China Joins DNA Barcoding Project

May 07, 2008 - News Release

There is a new branch of the revolutionary "barcode of life" international library. China is striving to raise more than $25 million for the University of Guelph-based project that will allow the rapid identification of any animal, plant, fungus or protist.

"China is home to some of the most biodiverse areas on the planet," said Paul Hebert, scientific director of the International Barcode of Life (iBOL) Project, which is headquartered at U of G's Biodiversity Institute of Ontario.

"The Chinese Academy of Sciences also has a long history of world-class contributions to the science of taxonomy and biodiversity,” he said. “Their participation in iBOL will contribute significantly to its success.”

China will be a Central Node in the iBOL Project, which will involve more than 100 researchers from 25 countries once fully activated. The consortium will create the world’s first reference library of DNA barcodes for use in species identification around the globe. It will also develop new informatics tools and technologies.

"This is a very exciting development on a project that has already garnered significant financial support from around the world," said U of G president Alastair Summerlee.

"This alliance will have a profound impact in Canada and around the globe. Barcoding life may be one of the key ways we can identify the loss of diversity of life on the planet, measure the impacts of climate change, and monitor the spread of infectious disease and the vectors that transmit them."

Hebert was the first scientist to propose that a short DNA sequence from a standard gene region shared by all multicellular life could be used to identify species. He called the system DNA barcoding, analogous to how retail products are tagged in supermarkets to allow their quick identification. DNA barcoding technology reduces species identification time to hours and, eventually, to minutes.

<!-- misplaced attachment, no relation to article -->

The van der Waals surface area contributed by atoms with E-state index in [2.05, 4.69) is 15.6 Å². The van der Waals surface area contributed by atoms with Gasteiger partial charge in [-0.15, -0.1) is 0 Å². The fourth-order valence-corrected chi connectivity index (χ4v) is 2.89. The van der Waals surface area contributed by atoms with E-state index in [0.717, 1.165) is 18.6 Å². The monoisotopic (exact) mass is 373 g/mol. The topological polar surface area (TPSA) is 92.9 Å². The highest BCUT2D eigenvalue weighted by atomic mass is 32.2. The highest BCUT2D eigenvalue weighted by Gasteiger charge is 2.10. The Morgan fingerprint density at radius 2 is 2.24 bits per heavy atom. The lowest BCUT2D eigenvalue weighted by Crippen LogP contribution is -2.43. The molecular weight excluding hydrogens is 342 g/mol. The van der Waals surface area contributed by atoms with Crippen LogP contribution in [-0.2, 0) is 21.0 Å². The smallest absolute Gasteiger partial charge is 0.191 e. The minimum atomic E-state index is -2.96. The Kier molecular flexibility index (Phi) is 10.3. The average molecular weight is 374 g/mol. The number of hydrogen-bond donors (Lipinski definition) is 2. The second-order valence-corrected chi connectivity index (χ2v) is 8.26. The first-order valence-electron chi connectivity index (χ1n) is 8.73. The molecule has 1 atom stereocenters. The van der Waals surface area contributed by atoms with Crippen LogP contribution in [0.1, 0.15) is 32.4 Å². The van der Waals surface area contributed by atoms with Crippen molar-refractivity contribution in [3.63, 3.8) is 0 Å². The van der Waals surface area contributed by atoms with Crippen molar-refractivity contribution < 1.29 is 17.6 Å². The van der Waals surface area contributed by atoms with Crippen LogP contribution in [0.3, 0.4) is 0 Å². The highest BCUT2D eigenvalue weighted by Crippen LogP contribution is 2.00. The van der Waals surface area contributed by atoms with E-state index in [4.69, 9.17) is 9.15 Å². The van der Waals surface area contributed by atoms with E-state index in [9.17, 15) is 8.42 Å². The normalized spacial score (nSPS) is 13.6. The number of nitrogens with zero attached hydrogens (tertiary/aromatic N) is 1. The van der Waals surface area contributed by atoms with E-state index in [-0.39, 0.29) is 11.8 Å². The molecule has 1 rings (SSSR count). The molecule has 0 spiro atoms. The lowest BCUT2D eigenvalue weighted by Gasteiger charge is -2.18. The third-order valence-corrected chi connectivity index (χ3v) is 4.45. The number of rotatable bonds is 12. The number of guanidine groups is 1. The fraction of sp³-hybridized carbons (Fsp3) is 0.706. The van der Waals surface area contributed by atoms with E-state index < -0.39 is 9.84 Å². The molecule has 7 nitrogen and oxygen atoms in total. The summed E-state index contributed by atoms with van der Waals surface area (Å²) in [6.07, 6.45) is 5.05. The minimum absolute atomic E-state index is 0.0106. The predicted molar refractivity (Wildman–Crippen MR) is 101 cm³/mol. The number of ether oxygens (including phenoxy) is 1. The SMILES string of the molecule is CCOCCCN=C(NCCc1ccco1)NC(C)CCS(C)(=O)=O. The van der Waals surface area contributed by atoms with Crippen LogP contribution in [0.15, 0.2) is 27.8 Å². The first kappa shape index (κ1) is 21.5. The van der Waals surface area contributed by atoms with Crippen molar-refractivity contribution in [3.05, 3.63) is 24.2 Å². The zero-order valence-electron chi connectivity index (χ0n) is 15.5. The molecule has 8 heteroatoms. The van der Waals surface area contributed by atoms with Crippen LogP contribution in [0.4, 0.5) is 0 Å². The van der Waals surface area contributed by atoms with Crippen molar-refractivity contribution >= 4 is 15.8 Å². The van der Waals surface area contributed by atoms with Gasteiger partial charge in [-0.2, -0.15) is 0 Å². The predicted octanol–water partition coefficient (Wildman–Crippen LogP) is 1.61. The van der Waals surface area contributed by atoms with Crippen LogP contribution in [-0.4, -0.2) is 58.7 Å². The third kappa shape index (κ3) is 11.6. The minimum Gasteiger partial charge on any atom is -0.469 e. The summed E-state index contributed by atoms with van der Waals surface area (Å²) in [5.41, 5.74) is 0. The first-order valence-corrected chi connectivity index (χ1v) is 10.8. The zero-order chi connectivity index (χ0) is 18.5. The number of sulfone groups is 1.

The short barcode sequence is used to assign any specimen to a known species or to a new one by matching it against a reference library of sequences. Analysis extends to all life stages and to fragments of organisms.

China is the latest country to commit to the international project: Argentina, Australia, Costa Rica and the United States have already made commitments. Hebert expects 25 countries to join iBOL over the next year.

In February, the Ontario government announced a $5.2-million investment in the project. Eventually, iBOL expects to raise $50 million in Canada and $100 million internationally.

DNA barcoding has led to the discovery of overlooked species of birds, bats, butterflies, fishes and marine algae. But iBOL will drive the DNA barcode library from its current 35,000 species to 500,000 species in its first five years.

Hebert estimates that iBOL will gather barcode records for all 10 million species of multicelluar life on the planet within 20 years; only 1.6 million of these species have been formally identified over the past 250 years

“DNA barcoding is already an effective tool, but by engaging hundreds of researchers across the globe, we will gather the vital species information needed to guide national mandates for conservation and surveillance," he said.

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